Robert Wood Johnson University Hospital
 

Intravenous Pyelogram

Intravenous Pyelogram

(IVP, Intravenous Urography, IVU, Excretory Urography)

Procedure overview

What is an intravenous pyelogram?

An intravenous pyelogram (IVP) is a type of X-ray that allows visualization of the kidneys and ureters after the injection of a contrast dye. The dye helps enhance the image on an X-ray film.

As the contrast dye moves into and through the kidneys, ureters, and bladder, X-rays taken at short intervals can capture its movement. A delay in the contrast dye moving through the urinary system may indicate an obstruction in the kidney's blood flow or poor kidney function.

A radiologist can then assess the function and detect abnormalities of the urinary system. This test is usually ordered as one of the first tests in cases of suspected kidney disease or urinary tract disorders.

What is an X-ray?

X-rays use invisible electromagnetic energy beams to produce images of internal tissues, bones, and organs on film or digital media. X-rays are made by using external radiation to produce images of the body, its organs, and other internal structures for diagnostic purposes. X-rays pass through body structures onto specially-treated plates (similar to camera film) or digital media and a "negative" type picture is made (the more solid a structure is, the whiter it appears on the film).

IVP may be performed at the same time as a computed tomography (CT) scan of the kidneys (also called nephrotomography). This test, like the IVP, is performed after contrast dye has been injected, but unlike a standard X-ray, provides images of layers or "slices" of the kidney.

As newer technologies are developed, other procedures, such as CT, MRI, and ultrasound (high-frequency sound waves) are often used instead of IVP.

Other related procedures that may be used to diagnose problems of the upper urinary tract include kidney, ureters, and bladder (KUB) X-ray, CT scan of the kidneys, renal ultrasound, renal angiogram, antegrade pyelogram, retrograde pyelogram, and renal venogram. Please see these procedures for additional information.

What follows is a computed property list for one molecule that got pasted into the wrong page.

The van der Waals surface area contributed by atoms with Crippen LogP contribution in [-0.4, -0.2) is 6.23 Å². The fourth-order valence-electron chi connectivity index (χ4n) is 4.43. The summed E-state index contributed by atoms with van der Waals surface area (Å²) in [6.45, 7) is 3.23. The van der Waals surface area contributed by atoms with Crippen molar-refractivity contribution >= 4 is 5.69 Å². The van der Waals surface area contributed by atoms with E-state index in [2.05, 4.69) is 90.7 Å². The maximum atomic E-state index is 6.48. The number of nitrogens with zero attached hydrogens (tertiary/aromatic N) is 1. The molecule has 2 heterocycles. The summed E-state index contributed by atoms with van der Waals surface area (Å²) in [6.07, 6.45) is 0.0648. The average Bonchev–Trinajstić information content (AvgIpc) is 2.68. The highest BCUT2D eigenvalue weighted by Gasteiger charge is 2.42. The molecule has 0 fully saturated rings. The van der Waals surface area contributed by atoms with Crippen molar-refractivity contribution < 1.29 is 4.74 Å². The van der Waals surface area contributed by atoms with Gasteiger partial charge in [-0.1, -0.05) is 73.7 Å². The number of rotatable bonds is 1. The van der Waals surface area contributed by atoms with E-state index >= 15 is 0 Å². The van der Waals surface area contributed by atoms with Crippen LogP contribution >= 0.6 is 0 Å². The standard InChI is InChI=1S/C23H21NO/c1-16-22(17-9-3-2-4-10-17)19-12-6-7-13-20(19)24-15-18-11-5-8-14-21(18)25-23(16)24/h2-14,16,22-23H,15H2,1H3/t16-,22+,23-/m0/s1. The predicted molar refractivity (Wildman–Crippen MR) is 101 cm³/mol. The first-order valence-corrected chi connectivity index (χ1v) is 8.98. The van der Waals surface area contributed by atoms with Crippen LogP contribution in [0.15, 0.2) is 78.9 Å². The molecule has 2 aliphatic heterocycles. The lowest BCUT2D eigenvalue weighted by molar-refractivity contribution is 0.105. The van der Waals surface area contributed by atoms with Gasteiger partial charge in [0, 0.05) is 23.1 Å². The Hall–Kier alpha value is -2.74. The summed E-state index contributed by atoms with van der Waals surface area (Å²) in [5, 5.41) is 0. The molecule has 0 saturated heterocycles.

How does the urinary system work?

Illustration of anatomy of the urinary system, front view
Click Image to Enlarge

The body takes nutrients from food and converts them to energy. After the body has taken the food that it needs, waste products are left behind in the bowel and in the blood.

The urinary system keeps chemicals, such as potassium and sodium, and water in balance, and removes a type of waste, called urea, from the blood. Urea is produced when foods containing protein, such as meat, poultry, and certain vegetables, are broken down in the body. Urea is carried in the bloodstream to the kidneys.

Other important functions of the kidneys include blood pressure regulation, and the production of erythropoietin, which controls red blood cell production in the bone marrow.

Urinary system parts and their functions:

Reasons for the procedure

An IVP can demonstrate the size, shape, and structure of the kidneys, ureters, and bladder. It can also be used to evaluate kidney function, the presence of kidney disease, ureteral or bladder stones, enlarged prostate, trauma or injury, and tumors. IVP may be performed in the presence of flank pain or spasmodic pain in the kidney area.

A CT scan of the kidneys, sometimes performed at the same time as an IVP, aids in more accurately diagnosing and locating kidney tumors and lacerations of the kidneys resulting from trauma.

There may be other reasons for your doctor to recommend an IVP.

Risks of the procedure

You may want to ask your doctor about the amount of radiation used during the procedure and the risks related to your particular situation. It is a good idea to keep a record of your past history of radiation exposure, such as previous scans and other types of X-rays, so that you can inform your doctor. Risks associated with radiation exposure may be related to the cumulative number of X-ray examinations and/or treatments over a long period of time.